“A Two Fish Kind of Day"
The Sanctuary Sermon for
The Sanctuary Sermon for 8/15/21
“A Two Fish Kind of Day” Matthew 14:13-21
When Jesus heard what had happened, he withdrew by boat privately to a solitary place. Hearing of this, the crowds followed him on foot from the towns. 14 When Jesus landed and saw a large crowd, he had compassion on them and healed their sick.
15 As evening approached, the disciples came to him and said, “This is a remote place, and it’s already getting late. Send the crowds away, so they can go to the villages and buy themselves some food.”
16 Jesus replied, “They do not need to go away. You give them something to eat.”
17 “We have here only five loaves of bread and two fish,” they answered.
18 “Bring them here to me,” he said. 19 And he directed the people to sit down on the grass. Taking the five loaves and the two fish and looking up to heaven, he gave thanks and broke the loaves. Then he gave them to the disciples, and the disciples gave them to the people. 20 They all ate and were satisfied, and the disciples picked up twelve basketfuls of broken pieces that were left over. 21 The number of those who ate was about five thousand men, besides women and children.
“We have here only five loaves of bread and two fish.” That’s what the disciples say when Jesus tells them to, “give them something to eat.”
Five loaves and two fish. I know what that’s like, and I’ll bet you do too. We’ve experienced the unexpected—a phone call at midnight, the sudden loss of a loved one, the proverbial pink slip or Dear John letter, the news from the oncologist. We feel as if we are left with nothing but five loaves and two fish.
Another variant of Covid is spreading, Lorain County is red with a call to return to masks, travel and social restrictions are being imposed on those not vaxed in some states, a nation torn in social and political upheaval feels like another five loaves and two fish day. Inflation continues to rise, the cost of goods and retail prices persist in going up, and people knocking on the church door asking for help reminds me that many people are living a five loaves and two fish life. And I wonder if my five loaves and two fish can do anything to help ease the needs that are writ large around me.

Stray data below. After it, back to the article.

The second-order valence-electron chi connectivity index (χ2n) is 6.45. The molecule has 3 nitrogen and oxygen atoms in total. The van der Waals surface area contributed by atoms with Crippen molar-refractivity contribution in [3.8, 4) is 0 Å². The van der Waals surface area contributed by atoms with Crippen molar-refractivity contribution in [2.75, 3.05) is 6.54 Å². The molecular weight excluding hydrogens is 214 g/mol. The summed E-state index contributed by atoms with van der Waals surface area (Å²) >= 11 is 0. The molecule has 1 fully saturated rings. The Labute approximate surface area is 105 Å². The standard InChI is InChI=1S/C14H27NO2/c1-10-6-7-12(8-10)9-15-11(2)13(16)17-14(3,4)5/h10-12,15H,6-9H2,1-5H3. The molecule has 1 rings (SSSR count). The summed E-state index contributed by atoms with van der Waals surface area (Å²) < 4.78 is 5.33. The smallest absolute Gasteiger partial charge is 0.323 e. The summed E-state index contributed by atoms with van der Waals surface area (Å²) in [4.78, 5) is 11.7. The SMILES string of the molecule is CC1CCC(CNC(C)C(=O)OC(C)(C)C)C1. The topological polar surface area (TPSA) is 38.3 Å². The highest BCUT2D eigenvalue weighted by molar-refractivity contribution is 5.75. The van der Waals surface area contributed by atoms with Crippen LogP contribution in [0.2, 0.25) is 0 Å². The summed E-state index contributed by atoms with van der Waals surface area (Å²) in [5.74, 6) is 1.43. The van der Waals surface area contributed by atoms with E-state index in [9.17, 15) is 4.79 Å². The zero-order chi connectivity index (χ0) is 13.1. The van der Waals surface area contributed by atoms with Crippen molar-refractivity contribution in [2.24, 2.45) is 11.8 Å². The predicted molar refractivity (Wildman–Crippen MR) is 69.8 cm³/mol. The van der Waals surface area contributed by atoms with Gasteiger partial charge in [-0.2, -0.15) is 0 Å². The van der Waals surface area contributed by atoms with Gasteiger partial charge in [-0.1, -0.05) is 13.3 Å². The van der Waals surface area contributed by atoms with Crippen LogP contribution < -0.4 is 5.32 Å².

When have you felt like a five loaves and two fish kind of person? What events or circumstances have caused you to say, “Hmmmph. I’ve got nothing here but five loaves and two fish.” What does it feel like? What thoughts run through your head on those days?
In the five loaves and two fish times of my life I can feel overwhelmed, powerless, hopeless. I feel like more is being asked than I can give or handle. I’m in a desolate place, it’s getting dark and just like the disciples, I want to, “send the crowds away” to fend for themselves. It’s not just that I don’t think I have enough, but I begin to believe that I’m not enough. I am not enough to make a difference and I am not enough to handle what’s before me.
Does any of that sound familiar to you? You know what I’m talking about, right?
What are we to do in the five loaves and two fish times of life?
Well, let me begin with what not to do. Let’s not sit around waiting for Jesus to magically give us more bread and fish. That’s probably not going to happen. Besides, the problem isn’t a lack of bread and fish. It’s a lack of vision for our lives, the great crowd, and the future. It’s a lack of imagination for what could be. It’s a lack of compassion for others and ourselves.
We need to learn to see in a new way. We need new eyes and new vision. That’s what Jesus is saying when he tells the disciples, “You give them something to eat.” He’s asking us to change the lens through which we see, gain a new vision, and see with new eyes. He sees and trusts that we already are and have enough to feed the great crowd. Maybe that’s what we need to see and trust about ourselves and each other.
So, I want us to look at this passage a bit differently than we usually do. What if it’s more about eyes than stomachs? What if it’s more about seeing than feeding? What if it’s more about compassion than bread and fish?